As an organism develops, their distinctive use of resources changes over time.
This process, known as an Ontogenetic shift, can be extremely risky for the organism to undergo and therefore must be considerably advantageous.
The Australian sea urchin, Holopneustes purpurascens undergoes such a shift. Holopneustes purpurascens is unable to thrive on the alga on which it settles; Delisea pulchra and only once a critical size is reached, undergoes a habitat and diet shift to the kelp, Ecklonia radiata.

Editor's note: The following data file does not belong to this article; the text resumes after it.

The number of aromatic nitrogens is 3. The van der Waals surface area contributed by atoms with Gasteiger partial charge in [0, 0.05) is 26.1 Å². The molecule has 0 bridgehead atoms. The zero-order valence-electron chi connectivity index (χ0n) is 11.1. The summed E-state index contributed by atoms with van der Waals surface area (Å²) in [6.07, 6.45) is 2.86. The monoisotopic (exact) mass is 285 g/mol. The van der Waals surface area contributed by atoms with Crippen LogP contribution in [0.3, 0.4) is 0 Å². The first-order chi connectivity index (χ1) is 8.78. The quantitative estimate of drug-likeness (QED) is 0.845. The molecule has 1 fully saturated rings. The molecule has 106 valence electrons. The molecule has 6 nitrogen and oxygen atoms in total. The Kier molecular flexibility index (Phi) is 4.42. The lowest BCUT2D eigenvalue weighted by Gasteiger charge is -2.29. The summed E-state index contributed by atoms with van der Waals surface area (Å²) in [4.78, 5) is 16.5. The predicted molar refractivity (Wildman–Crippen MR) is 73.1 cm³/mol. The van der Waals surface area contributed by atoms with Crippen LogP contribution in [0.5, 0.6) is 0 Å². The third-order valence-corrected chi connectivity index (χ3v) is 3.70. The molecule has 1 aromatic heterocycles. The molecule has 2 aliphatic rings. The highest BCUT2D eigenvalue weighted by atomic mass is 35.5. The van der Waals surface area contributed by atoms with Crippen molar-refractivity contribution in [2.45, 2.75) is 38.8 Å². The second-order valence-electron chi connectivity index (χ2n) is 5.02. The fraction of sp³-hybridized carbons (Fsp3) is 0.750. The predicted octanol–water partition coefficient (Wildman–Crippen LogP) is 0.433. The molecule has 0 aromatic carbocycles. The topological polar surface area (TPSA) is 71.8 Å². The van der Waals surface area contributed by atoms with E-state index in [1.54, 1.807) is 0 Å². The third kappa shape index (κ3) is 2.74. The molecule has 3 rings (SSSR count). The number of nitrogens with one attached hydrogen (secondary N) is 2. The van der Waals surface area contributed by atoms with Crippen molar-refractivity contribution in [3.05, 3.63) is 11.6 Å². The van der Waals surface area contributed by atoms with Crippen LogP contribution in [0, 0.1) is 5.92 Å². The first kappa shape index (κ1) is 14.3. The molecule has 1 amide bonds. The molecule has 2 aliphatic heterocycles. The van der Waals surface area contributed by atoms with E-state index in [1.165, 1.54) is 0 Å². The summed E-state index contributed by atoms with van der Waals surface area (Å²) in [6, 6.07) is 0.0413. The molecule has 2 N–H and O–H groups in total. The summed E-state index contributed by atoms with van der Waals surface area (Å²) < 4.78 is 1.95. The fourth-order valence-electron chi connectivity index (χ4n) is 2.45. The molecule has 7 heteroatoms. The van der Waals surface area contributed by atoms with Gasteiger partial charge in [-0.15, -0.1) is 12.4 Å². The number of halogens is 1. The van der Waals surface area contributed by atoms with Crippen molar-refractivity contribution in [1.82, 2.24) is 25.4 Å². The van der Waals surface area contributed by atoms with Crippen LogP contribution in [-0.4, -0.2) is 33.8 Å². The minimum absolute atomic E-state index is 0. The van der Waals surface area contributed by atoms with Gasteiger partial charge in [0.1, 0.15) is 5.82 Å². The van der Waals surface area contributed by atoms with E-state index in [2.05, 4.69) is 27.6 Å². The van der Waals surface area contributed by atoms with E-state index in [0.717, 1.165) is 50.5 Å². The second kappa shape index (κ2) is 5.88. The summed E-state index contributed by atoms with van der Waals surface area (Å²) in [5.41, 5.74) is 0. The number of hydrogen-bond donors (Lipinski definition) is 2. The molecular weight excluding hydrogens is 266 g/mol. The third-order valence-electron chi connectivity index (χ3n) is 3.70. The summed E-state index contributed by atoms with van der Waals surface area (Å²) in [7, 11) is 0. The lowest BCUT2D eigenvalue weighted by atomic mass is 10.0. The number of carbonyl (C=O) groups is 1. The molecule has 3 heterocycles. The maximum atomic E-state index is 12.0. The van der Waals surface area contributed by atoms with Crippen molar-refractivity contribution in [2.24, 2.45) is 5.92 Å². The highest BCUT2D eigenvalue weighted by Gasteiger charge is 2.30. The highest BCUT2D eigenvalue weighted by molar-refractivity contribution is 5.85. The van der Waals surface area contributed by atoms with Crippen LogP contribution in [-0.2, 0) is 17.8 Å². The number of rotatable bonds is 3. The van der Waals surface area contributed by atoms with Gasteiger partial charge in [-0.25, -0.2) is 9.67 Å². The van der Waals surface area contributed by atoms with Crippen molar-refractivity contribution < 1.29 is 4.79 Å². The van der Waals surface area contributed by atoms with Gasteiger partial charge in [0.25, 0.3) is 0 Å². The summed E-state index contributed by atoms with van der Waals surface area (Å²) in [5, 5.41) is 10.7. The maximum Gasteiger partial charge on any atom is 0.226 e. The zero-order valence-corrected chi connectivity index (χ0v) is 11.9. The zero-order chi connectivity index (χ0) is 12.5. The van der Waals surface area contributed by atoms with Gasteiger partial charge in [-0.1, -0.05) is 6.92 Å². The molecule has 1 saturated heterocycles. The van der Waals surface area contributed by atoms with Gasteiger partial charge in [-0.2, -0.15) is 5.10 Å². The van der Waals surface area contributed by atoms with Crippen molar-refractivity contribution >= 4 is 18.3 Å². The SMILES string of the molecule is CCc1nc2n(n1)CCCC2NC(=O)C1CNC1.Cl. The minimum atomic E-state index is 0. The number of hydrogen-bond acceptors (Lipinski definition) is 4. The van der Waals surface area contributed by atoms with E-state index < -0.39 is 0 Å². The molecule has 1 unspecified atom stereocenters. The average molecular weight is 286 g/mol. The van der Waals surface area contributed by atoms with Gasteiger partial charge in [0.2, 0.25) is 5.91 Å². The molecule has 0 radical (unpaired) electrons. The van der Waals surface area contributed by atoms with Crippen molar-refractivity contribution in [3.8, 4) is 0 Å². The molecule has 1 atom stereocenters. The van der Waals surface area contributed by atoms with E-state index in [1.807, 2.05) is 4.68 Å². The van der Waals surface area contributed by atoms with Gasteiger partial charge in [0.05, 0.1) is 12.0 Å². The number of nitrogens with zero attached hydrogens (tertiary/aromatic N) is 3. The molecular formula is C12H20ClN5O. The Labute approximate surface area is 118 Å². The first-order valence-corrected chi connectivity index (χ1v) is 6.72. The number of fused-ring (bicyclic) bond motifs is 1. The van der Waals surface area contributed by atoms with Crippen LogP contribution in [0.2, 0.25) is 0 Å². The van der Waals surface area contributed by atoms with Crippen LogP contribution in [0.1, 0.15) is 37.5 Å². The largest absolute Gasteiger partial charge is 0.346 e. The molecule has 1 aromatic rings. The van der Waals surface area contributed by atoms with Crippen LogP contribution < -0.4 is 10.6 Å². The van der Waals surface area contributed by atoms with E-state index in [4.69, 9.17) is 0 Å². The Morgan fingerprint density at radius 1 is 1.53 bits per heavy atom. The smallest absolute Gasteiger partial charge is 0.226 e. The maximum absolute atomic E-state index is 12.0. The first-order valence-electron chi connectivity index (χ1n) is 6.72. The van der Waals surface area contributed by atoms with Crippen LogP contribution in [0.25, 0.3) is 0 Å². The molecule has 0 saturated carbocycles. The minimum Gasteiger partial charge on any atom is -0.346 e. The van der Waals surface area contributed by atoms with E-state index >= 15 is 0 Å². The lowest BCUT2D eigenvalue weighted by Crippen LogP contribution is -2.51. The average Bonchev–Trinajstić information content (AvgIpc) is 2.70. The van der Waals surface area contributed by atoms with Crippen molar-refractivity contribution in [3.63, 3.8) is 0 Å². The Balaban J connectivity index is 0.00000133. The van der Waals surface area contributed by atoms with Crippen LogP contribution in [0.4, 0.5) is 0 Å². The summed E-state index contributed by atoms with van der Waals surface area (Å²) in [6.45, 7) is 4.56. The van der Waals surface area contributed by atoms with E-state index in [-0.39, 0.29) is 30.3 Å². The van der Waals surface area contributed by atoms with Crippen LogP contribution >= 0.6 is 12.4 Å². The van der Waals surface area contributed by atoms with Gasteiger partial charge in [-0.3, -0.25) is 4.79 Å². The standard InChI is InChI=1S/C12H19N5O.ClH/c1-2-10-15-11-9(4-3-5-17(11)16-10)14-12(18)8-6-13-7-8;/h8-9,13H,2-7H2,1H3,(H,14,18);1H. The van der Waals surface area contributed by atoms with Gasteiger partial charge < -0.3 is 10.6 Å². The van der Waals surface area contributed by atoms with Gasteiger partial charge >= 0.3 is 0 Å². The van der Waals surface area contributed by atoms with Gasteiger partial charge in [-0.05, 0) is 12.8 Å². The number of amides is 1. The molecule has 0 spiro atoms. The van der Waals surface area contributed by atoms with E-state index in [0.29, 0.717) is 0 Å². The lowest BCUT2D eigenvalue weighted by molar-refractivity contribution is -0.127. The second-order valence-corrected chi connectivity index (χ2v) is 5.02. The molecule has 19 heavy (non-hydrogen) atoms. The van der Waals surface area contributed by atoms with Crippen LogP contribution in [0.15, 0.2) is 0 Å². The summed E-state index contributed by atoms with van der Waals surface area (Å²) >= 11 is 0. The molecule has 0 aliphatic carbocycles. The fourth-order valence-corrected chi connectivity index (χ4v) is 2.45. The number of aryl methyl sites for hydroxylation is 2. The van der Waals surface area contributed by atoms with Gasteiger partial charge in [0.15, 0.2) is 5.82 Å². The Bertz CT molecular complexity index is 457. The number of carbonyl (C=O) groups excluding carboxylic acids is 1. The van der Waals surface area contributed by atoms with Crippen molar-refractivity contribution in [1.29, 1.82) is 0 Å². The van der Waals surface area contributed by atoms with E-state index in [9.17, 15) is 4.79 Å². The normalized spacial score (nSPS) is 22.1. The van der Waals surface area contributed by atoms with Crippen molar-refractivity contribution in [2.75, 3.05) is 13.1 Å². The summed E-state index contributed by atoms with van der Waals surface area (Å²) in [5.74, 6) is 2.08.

We aim to study the role temporary gel-adhesion plays in the facilitation of Holopneustes purpurascens‘ shift from one host to the next.
Research Project – David Connolly (Macquarie University)